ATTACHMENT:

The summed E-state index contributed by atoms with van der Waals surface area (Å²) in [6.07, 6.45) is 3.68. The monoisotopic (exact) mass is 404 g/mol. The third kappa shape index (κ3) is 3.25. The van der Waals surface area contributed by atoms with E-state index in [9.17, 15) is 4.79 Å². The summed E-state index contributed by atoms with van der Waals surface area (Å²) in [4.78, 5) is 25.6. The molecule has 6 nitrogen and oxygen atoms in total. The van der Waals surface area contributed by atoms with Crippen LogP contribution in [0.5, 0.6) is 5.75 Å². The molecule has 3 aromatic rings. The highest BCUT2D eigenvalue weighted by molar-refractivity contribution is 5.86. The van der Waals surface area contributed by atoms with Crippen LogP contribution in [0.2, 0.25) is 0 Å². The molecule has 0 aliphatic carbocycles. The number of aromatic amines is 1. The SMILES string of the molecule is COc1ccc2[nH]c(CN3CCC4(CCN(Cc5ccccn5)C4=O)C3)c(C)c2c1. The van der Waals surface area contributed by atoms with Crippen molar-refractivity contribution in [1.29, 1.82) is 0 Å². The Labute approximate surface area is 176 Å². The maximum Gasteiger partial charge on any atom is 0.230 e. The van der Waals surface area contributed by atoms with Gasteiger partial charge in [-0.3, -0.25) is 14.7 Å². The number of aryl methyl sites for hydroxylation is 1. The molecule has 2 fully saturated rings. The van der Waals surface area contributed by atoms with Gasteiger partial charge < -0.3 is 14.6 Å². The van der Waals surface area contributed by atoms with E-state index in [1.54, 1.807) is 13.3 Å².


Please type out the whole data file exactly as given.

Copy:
The summed E-state index contributed by atoms with van der Waals surface area (Å²) in [6.07, 6.45) is 3.68. The monoisotopic (exact) mass is 404 g/mol. The third kappa shape index (κ3) is 3.25. The van der Waals surface area contributed by atoms with E-state index in [9.17, 15) is 4.79 Å². The summed E-state index contributed by atoms with van der Waals surface area (Å²) in [4.78, 5) is 25.6. The molecule has 6 nitrogen and oxygen atoms in total. The van der Waals surface area contributed by atoms with Crippen LogP contribution in [0.5, 0.6) is 5.75 Å². The molecule has 3 aromatic rings. The highest BCUT2D eigenvalue weighted by molar-refractivity contribution is 5.86. The van der Waals surface area contributed by atoms with Crippen LogP contribution in [0.2, 0.25) is 0 Å². The molecule has 0 aliphatic carbocycles. The number of aromatic amines is 1. The SMILES string of the molecule is COc1ccc2[nH]c(CN3CCC4(CCN(Cc5ccccn5)C4=O)C3)c(C)c2c1. The van der Waals surface area contributed by atoms with Crippen molar-refractivity contribution in [1.29, 1.82) is 0 Å². The Labute approximate surface area is 176 Å². The maximum Gasteiger partial charge on any atom is 0.230 e. The van der Waals surface area contributed by atoms with Gasteiger partial charge in [-0.3, -0.25) is 14.7 Å². The number of aryl methyl sites for hydroxylation is 1. The molecule has 2 fully saturated rings. The van der Waals surface area contributed by atoms with Gasteiger partial charge < -0.3 is 14.6 Å². The van der Waals surface area contributed by atoms with E-state index in [1.54, 1.807) is 13.3 Å².